Friday, March 26, 2010
Thursday, March 25, 2010
TWO vials, which the owner claims contain the spirits of ghosts exorcised from a house in New Zealand, have been put up for sale on online auction site, TradeMe.
So far, bidding on "Two Captured Ghosts" had reached $NZ410 ($A316), and incited hundreds of comments, with advice ranging from how to get rid of the spirits for good, to the ethics of selling someone else's captured immortal essence.
Before the exorcism, the seller said he and his partner were plagued by noises, strange "vibes" and the mysterious flicking of switches. After contacting spiritualist churches, they were referred to an exorcist, who put the ghosts in the bottles.
Since having their troublesome housemates removed last July, the couple had experienced no further disruptions, he said.
The auction description claims the spirits were captured by an exorcist from a spiritual church at a property in Christchurch, the largest city on New Zealand's South Island.
The seller claims that one spirit belongs to a man who died in the house in the 1920s.
"We have had no (paranormal) activity since they were bottled on July 15, 2009," the seller said.
"So I believe they are in the bottles."
The auction said the "holy water" in the vials dulled the spirit's energy and put them to sleep.
To revive the spirit, the buyer would need to pour the contents into a dish and let it "evaporate into your house''.
"I just want to get rid of them as they scare me,'' the seller said.
When a famous tantric guru boasted on television that he could kill another man using only his mystical powers, most viewers either gasped in awe or merely nodded unquestioningly. Sanal Edamaruku’s response was different. “Go on then — kill me,” he said.
Mr Edamaruku had been invited to the same talk show as head of the Indian Rationalists’ Association — the country’s self-appointed sceptic-in-chief. At first the holy man, Pandit Surender Sharma, was reluctant, but eventually he agreed to perform a series of rituals designed to kill Mr Edamaruku live on television. Millions tuned in as the channel cancelled scheduled programming to continue broadcasting the showdown, which can still be viewed on YouTube.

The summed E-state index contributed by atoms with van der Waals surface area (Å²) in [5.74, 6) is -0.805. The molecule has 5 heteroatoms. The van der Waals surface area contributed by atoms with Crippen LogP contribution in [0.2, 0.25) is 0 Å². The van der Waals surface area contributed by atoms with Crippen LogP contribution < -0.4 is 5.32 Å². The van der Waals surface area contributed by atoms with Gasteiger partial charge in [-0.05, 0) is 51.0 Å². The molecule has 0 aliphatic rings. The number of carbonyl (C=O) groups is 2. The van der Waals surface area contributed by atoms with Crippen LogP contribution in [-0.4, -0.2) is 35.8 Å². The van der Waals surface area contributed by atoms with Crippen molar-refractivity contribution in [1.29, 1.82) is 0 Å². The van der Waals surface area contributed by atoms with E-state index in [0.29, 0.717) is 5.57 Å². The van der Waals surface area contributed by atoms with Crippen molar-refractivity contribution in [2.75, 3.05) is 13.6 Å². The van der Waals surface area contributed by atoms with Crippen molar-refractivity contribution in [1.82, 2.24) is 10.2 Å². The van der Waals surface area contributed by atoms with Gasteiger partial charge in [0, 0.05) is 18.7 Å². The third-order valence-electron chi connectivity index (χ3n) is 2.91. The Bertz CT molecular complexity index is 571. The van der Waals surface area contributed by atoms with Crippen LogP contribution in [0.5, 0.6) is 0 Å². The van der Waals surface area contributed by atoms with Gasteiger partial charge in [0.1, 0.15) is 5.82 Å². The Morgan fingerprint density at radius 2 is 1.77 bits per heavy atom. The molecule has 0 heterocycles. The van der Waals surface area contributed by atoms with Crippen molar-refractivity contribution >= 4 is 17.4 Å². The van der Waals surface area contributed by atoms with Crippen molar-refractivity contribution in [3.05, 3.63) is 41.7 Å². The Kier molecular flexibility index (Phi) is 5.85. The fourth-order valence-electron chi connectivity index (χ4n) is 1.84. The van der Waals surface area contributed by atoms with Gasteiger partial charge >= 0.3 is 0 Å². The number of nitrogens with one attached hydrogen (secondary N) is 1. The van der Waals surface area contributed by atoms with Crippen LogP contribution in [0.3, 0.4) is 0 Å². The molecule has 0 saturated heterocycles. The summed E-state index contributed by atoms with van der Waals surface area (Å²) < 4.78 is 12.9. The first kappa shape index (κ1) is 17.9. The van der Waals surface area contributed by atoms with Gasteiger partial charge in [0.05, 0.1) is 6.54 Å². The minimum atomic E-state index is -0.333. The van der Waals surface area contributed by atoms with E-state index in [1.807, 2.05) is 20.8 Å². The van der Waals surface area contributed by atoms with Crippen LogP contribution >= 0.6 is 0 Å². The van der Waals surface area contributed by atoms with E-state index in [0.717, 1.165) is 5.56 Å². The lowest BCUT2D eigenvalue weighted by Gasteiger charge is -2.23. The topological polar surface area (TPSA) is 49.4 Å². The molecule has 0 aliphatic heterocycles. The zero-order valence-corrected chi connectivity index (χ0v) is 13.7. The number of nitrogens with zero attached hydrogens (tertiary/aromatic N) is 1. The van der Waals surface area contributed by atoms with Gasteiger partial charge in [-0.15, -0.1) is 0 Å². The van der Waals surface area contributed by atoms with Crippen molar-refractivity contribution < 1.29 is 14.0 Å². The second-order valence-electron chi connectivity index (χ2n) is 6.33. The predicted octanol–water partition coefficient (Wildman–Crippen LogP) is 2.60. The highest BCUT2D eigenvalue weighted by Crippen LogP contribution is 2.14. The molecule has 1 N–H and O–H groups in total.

First, the master chanted mantras, then he sprinkled water on his intended victim. He brandished a knife, ruffled the sceptic’s hair and pressed his temples. But after several hours of similar antics, Mr Edamaruku was still very much alive — smiling for the cameras and taunting the furious holy man.
“He was over, finished, completely destroyed!” Mr Edamaruku chuckles triumphantly as he concludes the tale in the Rationalist Centre, his second-floor office in the town of Noida, just outside Delhi.
Rationalising India has never been easy. Given the country’s vast population, its pervasive poverty and its dizzying array of ethnic groups, languages and religions, many deem it impossible.
Nevertheless, Mr Edamaruku has dedicated his life to exposing the charlatans — from levitating village fakirs to televangelist yoga masters — who he says are obstructing an Indian Enlightenment. He has had a busy month, with one guru arrested over prostitution, another caught in a sex-tape scandal, a third kidnapping a female follower and a fourth allegedly causing a stampede that killed 63 people.
This week India’s most popular yoga master, Baba Ramdev, announced plans to launch a political party, promising to cleanse India of corruption and introduce the death penalty for slaughtering cows. Then, on Wednesday, police arrested a couple in Maharashtra state on suspicion of killing five boys on the advice of a tantric master who said their sacrifice would help the childless couple to conceive.
“The immediate goal I have is to stop these fraudulent babas and gurus,” says Mr Edamaruku, 55, a part-time journalist and publisher from the southern state of Kerala. “I want people to make their own decisions. They should not be guided by ignorance, but by knowledge.
“I’d like to see a post-religious society — that would be an ideal dream, but I don’t know how long it would take.”
His organisation traces its origins to the 1930s when the “Thinker’s Library” series of books, published by Britain’s Rationalist Press Association, were first imported to India. They included works by Aldous Huxley, Charles Darwin and H.G. Wells; among the early subscribers was Jawaharlal Nehru, India’s first Prime Minister.
The Indian Rationalist Association was founded officially in Madras in 1949 with the encouragement of the British philosopher Bertrand Russell, who sent a long letter of congratulations. For the next three decades it had no more than 300 members and focused on publishing pamphlets and debating within the country’s intellectual elite.